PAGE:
History of the Old Presbyterian Meeting House
The Old Presbyterian Meeting House in Alexandria, Virginia, dates from the early eighteenth century. Scottish Presbyterians were among the early European settlers of Northern Virginia and were involved in establishing Alexandria as a port in 1749. The Society of Presbyterians worshiped publicly in the city from the 1760s, and the congregation’s first installed minister arrived in 1772. The history of the congregation is summarized in the Chronology and History sections of this Web site, and the Meeting House itself and other facilities belonging to the congregation are discussed in the Facilities section. Among other services that George Washington attended here was one conducted by the Rev. Dr. James Muir for the National Day of Solemn Humiliation, Fasting, and Prayer in 1798. Alexandria’s memorial services for George Washington in 1799 were held in this sanctuary, and the church bell tolled in mourning during the four days between his death and burial. The Tomb of an Unknown Soldier of the American Revolution is located in the burying ground adjoining the Meeting House.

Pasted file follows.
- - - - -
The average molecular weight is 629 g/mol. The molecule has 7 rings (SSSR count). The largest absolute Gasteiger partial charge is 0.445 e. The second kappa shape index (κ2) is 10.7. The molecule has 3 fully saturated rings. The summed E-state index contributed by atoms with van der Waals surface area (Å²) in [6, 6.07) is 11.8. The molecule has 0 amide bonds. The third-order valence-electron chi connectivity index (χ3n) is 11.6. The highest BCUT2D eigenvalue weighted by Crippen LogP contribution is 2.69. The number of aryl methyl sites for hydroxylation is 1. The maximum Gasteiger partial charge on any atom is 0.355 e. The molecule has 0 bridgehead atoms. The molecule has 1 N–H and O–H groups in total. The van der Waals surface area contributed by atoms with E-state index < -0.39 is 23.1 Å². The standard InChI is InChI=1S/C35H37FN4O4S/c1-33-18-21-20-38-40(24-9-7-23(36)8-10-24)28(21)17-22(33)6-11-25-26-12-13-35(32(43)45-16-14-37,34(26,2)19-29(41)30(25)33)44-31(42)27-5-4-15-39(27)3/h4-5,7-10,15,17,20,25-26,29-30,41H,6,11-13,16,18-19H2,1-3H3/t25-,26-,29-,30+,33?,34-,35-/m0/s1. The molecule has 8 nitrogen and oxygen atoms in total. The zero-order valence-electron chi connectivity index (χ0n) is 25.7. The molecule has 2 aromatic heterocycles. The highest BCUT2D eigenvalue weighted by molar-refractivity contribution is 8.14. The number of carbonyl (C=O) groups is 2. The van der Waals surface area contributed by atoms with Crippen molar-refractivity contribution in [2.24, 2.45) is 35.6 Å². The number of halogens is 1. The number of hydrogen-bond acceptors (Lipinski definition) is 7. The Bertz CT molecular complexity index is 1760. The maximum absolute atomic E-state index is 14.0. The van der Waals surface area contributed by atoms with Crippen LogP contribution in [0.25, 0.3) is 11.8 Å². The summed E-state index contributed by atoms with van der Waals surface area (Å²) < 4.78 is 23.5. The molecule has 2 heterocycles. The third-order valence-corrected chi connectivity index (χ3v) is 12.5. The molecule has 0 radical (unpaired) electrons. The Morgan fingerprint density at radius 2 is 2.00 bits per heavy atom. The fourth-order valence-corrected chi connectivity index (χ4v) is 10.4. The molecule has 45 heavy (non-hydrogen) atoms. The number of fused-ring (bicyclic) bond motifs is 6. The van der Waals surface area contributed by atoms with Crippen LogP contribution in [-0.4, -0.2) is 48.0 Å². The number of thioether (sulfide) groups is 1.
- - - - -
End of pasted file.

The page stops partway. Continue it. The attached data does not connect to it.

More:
Chronology of Events
Tomb of the Unknown Soldier of the American Revolution
History and Archive Committee
A Presbyterian Walking Tour of Colonial Alexandria
By downloading this map and guide you can travel the streets of Old Town Alexandria, walking in the footsteps of George Washington, Rev. James Muir, other clergy, and dozens of Meeting House congregants. This one and one-half mile tour takes you to Alexandria’s most interesting historic features and includes sixty sites associated with members of the congregation. Please allow two hours for the tour.
• The Presbyterian Cemetery is featured in a March 7th Old Town Alexandria Patch article.
• Rev. James Muir Portrait Returns and Muir Exhibit Opens
In celebration of the conservation and return of the Rev. James Muir portrait to the Sennewald Library in Elliot House, an exhibit opened there that includes objects associated with Rev. Muir’s ministry at the Meeting House from 1789 through 1820: the 1640 Geneva Bible he brought from Scotland; communion service pieces used during his ministry; the indenture agreement between Catherine Taterson and the Muir family, prepared by Alexandria’s Overseers of the Poor in 1800; a book of Muir sermons he published in 1814; a page copied from his 1805 personal diary (recently published with a fully annotated transcription of the diary; an 1816 transcription of Muir’s personal register of marriages, baptisms, and funeral services; and more.
Plan to see the Muir portrait at its new location and the accompanying exhibit soon. Elliot House is open from 9 am to 4 pm weekdays..
• The Meeting House on YouTube (added 3/15/11)